Health & Healing
Become Mindful: A Practice
Melissa Blacker takes us on a moment-to-moment journey through our experience of the now, exploring the reactions, judgments, and preferences we lay on the present.
Allow yourself to find a comfortable resting position, either lying on the floor or sitting in a chair. Begin by closing or lowering your eyes, and become aware of the condition of your body in this moment. Notice the feeling of your body at rest. Also notice any sensations of contact between your body and what supports you. Begin to bring your attention to the breath as it enters and leaves your body, letting the breath breathe itself, witnessing this, not having to make it happen.
Expand awareness to include the entire body, from the tips of the toes to the crown of the head. You may notice all kinds of sensations, including uncomfortable or even painful ones. You may also be aware of the absence of sensation in some parts of the body. Stay curious and present to whatever sensations are arising, and notice that you may enjoy some of them and disapprove of others.
See if you can bring a soft, curious, and even friendly awareness to these feelings of liking and disliking. Begin to expand awareness to sounds, smells, all of the senses, continuing to notice what is present. Notice any qualities of liking or disliking, of moving toward some experiences and away from others. You can even do this with any thoughts or emotions that may be coming and going in the mind and body from moment to moment, whether these thoughts and emotions are pleasant or unpleasant.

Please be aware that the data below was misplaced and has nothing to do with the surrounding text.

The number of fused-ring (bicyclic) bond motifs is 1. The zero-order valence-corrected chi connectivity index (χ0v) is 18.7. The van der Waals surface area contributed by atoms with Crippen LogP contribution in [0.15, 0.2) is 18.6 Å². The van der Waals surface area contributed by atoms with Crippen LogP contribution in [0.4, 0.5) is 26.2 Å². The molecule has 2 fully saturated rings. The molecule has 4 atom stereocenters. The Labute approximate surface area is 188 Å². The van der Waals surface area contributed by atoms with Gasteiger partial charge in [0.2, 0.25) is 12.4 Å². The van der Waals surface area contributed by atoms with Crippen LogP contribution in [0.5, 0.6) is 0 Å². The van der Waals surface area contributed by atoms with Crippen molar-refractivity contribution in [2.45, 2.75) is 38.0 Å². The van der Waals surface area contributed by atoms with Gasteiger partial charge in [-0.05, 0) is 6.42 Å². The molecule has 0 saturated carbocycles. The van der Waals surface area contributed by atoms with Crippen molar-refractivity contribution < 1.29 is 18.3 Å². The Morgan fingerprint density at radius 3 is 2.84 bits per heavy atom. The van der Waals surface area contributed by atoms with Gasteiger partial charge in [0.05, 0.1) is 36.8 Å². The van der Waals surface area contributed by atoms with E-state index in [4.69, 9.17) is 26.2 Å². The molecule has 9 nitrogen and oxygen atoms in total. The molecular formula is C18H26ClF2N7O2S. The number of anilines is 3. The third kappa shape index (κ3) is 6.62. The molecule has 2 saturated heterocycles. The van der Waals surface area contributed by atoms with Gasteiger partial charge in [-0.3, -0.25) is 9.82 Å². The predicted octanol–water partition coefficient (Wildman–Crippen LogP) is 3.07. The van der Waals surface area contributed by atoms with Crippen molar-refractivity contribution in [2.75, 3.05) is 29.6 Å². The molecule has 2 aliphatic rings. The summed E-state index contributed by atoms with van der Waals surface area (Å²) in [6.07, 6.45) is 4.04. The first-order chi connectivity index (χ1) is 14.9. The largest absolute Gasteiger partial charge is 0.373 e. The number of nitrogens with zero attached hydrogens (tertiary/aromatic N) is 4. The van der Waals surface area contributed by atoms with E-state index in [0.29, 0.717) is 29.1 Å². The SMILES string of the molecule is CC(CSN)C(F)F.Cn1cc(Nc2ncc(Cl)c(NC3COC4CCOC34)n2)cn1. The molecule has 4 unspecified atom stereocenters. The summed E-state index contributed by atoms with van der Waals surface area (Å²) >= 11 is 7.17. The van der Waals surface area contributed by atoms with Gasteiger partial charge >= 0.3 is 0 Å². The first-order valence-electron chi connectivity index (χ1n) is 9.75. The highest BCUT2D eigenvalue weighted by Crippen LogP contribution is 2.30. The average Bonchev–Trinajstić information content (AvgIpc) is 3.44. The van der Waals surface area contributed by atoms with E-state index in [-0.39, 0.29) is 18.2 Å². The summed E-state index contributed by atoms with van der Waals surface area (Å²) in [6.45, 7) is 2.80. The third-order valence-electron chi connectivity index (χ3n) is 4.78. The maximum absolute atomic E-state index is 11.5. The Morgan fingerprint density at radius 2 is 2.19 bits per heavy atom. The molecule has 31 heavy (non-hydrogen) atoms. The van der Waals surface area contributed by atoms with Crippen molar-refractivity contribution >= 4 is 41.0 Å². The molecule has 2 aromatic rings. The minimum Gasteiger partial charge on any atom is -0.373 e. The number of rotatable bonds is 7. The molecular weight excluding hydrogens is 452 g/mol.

Do your best to be fully present to your experience of the moment, of whatever is here in terms of sensations, thoughts, and emotions. Notice especially the strong or subtle sense of wanting things to be different than the way they are. You may notice feelings of grief, irritation, or amusement arise as you watch this play of judgments and opinions about what is happening inside and outside you.
Continue to stay present to whatever is here. When you feel ready, open or raise your eyes, stretch your body, and move on to your next activity, perhaps bringing this gentle, curious, and friendly attention to whatever you may find yourself doing next.
Melissa Blacker is senior teacher and co-director of the Mindfulness-Based Stress Reduction professional trainings at the University of Massachusetts Medical School.